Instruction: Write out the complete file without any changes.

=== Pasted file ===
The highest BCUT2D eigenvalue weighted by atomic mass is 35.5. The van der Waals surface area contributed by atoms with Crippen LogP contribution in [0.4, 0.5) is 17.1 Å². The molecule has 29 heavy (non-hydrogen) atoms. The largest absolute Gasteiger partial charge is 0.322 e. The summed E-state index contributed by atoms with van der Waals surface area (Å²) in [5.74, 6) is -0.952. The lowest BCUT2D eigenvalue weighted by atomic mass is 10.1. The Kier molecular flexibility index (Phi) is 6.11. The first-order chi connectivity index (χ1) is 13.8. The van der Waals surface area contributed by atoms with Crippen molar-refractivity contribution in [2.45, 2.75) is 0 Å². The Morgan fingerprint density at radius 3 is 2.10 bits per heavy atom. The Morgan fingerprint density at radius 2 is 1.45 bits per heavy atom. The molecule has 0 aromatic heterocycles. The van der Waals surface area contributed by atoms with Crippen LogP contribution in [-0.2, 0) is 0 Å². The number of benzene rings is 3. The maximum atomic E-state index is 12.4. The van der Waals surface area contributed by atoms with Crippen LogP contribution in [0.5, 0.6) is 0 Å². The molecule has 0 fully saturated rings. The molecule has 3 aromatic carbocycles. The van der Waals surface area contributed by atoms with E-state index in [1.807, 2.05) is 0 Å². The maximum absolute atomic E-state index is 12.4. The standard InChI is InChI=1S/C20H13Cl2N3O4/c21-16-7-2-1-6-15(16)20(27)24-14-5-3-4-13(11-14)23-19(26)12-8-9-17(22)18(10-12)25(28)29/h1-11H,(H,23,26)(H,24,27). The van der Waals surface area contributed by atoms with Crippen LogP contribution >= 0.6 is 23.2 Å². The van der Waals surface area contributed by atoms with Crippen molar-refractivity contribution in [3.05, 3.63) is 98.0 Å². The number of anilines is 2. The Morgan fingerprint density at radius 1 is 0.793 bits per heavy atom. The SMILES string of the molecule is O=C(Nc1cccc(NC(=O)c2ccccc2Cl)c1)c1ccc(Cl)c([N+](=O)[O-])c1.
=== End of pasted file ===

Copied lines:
The highest BCUT2D eigenvalue weighted by atomic mass is 35.5. The van der Waals surface area contributed by atoms with Crippen LogP contribution in [0.4, 0.5) is 17.1 Å². The molecule has 29 heavy (non-hydrogen) atoms. The largest absolute Gasteiger partial charge is 0.322 e. The summed E-state index contributed by atoms with van der Waals surface area (Å²) in [5.74, 6) is -0.952. The lowest BCUT2D eigenvalue weighted by atomic mass is 10.1. The Kier molecular flexibility index (Phi) is 6.11. The first-order chi connectivity index (χ1) is 13.8. The van der Waals surface area contributed by atoms with Crippen molar-refractivity contribution in [2.45, 2.75) is 0 Å². The Morgan fingerprint density at radius 3 is 2.10 bits per heavy atom. The Morgan fingerprint density at radius 2 is 1.45 bits per heavy atom. The molecule has 0 aromatic heterocycles. The van der Waals surface area contributed by atoms with Crippen LogP contribution in [-0.2, 0) is 0 Å². The number of benzene rings is 3. The maximum atomic E-state index is 12.4. The van der Waals surface area contributed by atoms with Crippen LogP contribution in [0.5, 0.6) is 0 Å². The molecule has 0 fully saturated rings. The molecule has 3 aromatic carbocycles. The van der Waals surface area contributed by atoms with E-state index in [1.807, 2.05) is 0 Å². The maximum absolute atomic E-state index is 12.4. The standard InChI is InChI=1S/C20H13Cl2N3O4/c21-16-7-2-1-6-15(16)20(27)24-14-5-3-4-13(11-14)23-19(26)12-8-9-17(22)18(10-12)25(28)29/h1-11H,(H,23,26)(H,24,27). The van der Waals surface area contributed by atoms with Crippen LogP contribution >= 0.6 is 23.2 Å². The van der Waals surface area contributed by atoms with Crippen molar-refractivity contribution in [3.05, 3.63) is 98.0 Å². The number of anilines is 2. The Morgan fingerprint density at radius 1 is 0.793 bits per heavy atom. The SMILES string of the molecule is O=C(Nc1cccc(NC(=O)c2ccccc2Cl)c1)c1ccc(Cl)c([N+](=O)[O-])c1.